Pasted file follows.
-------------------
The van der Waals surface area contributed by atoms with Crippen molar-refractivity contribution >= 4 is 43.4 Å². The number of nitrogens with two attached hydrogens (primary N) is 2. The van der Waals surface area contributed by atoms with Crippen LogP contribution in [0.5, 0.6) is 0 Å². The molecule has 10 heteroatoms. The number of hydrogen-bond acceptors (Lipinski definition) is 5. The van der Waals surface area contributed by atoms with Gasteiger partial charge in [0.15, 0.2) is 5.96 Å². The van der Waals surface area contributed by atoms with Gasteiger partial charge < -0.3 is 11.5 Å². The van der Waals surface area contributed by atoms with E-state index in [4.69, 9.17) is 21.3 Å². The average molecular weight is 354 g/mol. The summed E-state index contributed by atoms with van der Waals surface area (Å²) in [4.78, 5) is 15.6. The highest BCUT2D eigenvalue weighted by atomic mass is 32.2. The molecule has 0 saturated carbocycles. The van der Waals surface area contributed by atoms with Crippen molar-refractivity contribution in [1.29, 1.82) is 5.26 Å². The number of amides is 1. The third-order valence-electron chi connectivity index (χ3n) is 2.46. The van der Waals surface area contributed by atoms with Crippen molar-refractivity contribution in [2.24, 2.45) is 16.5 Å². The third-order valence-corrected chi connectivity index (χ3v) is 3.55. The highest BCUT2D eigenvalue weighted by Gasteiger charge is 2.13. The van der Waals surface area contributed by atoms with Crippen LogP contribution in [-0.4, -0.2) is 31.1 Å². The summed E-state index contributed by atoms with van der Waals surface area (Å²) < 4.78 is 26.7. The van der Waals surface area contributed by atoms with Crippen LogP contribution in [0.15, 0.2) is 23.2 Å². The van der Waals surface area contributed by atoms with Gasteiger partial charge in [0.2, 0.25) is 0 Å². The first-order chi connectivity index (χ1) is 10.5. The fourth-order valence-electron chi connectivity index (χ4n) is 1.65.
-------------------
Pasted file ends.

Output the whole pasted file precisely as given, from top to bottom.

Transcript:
The van der Waals surface area contributed by atoms with Crippen molar-refractivity contribution >= 4 is 43.4 Å². The number of nitrogens with two attached hydrogens (primary N) is 2. The van der Waals surface area contributed by atoms with Crippen LogP contribution in [0.5, 0.6) is 0 Å². The molecule has 10 heteroatoms. The number of hydrogen-bond acceptors (Lipinski definition) is 5. The van der Waals surface area contributed by atoms with Gasteiger partial charge in [0.15, 0.2) is 5.96 Å². The van der Waals surface area contributed by atoms with Gasteiger partial charge < -0.3 is 11.5 Å². The van der Waals surface area contributed by atoms with E-state index in [4.69, 9.17) is 21.3 Å². The average molecular weight is 354 g/mol. The summed E-state index contributed by atoms with van der Waals surface area (Å²) in [4.78, 5) is 15.6. The highest BCUT2D eigenvalue weighted by atomic mass is 32.2. The molecule has 0 saturated carbocycles. The van der Waals surface area contributed by atoms with Crippen molar-refractivity contribution in [1.29, 1.82) is 5.26 Å². The number of amides is 1. The third-order valence-electron chi connectivity index (χ3n) is 2.46. The van der Waals surface area contributed by atoms with Crippen molar-refractivity contribution in [2.24, 2.45) is 16.5 Å². The third-order valence-corrected chi connectivity index (χ3v) is 3.55. The highest BCUT2D eigenvalue weighted by Gasteiger charge is 2.13. The van der Waals surface area contributed by atoms with Crippen LogP contribution in [-0.4, -0.2) is 31.1 Å². The summed E-state index contributed by atoms with van der Waals surface area (Å²) < 4.78 is 26.7. The van der Waals surface area contributed by atoms with Crippen LogP contribution in [0.15, 0.2) is 23.2 Å². The van der Waals surface area contributed by atoms with Gasteiger partial charge in [0.2, 0.25) is 0 Å². The first-order chi connectivity index (χ1) is 10.5. The fourth-order valence-electron chi connectivity index (χ4n) is 1.65.